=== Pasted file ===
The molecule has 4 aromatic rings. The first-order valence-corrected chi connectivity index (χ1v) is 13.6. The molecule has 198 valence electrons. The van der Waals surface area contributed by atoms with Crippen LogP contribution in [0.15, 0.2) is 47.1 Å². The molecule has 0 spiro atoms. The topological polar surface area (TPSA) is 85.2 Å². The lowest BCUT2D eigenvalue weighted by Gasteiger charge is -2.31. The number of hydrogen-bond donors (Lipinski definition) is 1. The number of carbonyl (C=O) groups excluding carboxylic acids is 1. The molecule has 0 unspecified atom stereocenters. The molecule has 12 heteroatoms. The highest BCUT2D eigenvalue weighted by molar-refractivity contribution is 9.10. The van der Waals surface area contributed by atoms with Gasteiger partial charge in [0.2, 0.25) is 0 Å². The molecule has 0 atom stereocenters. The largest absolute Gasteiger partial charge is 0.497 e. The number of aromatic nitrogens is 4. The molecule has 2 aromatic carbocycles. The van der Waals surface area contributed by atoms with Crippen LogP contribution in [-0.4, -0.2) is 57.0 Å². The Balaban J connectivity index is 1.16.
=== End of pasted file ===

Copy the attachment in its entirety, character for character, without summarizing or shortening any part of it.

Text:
The molecule has 4 aromatic rings. The first-order valence-corrected chi connectivity index (χ1v) is 13.6. The molecule has 198 valence electrons. The van der Waals surface area contributed by atoms with Crippen LogP contribution in [0.15, 0.2) is 47.1 Å². The molecule has 0 spiro atoms. The topological polar surface area (TPSA) is 85.2 Å². The lowest BCUT2D eigenvalue weighted by Gasteiger charge is -2.31. The number of hydrogen-bond donors (Lipinski definition) is 1. The number of carbonyl (C=O) groups excluding carboxylic acids is 1. The molecule has 0 unspecified atom stereocenters. The molecule has 12 heteroatoms. The highest BCUT2D eigenvalue weighted by molar-refractivity contribution is 9.10. The van der Waals surface area contributed by atoms with Gasteiger partial charge in [0.2, 0.25) is 0 Å². The molecule has 0 atom stereocenters. The largest absolute Gasteiger partial charge is 0.497 e. The number of aromatic nitrogens is 4. The molecule has 2 aromatic carbocycles. The van der Waals surface area contributed by atoms with Crippen LogP contribution in [-0.4, -0.2) is 57.0 Å². The Balaban J connectivity index is 1.16.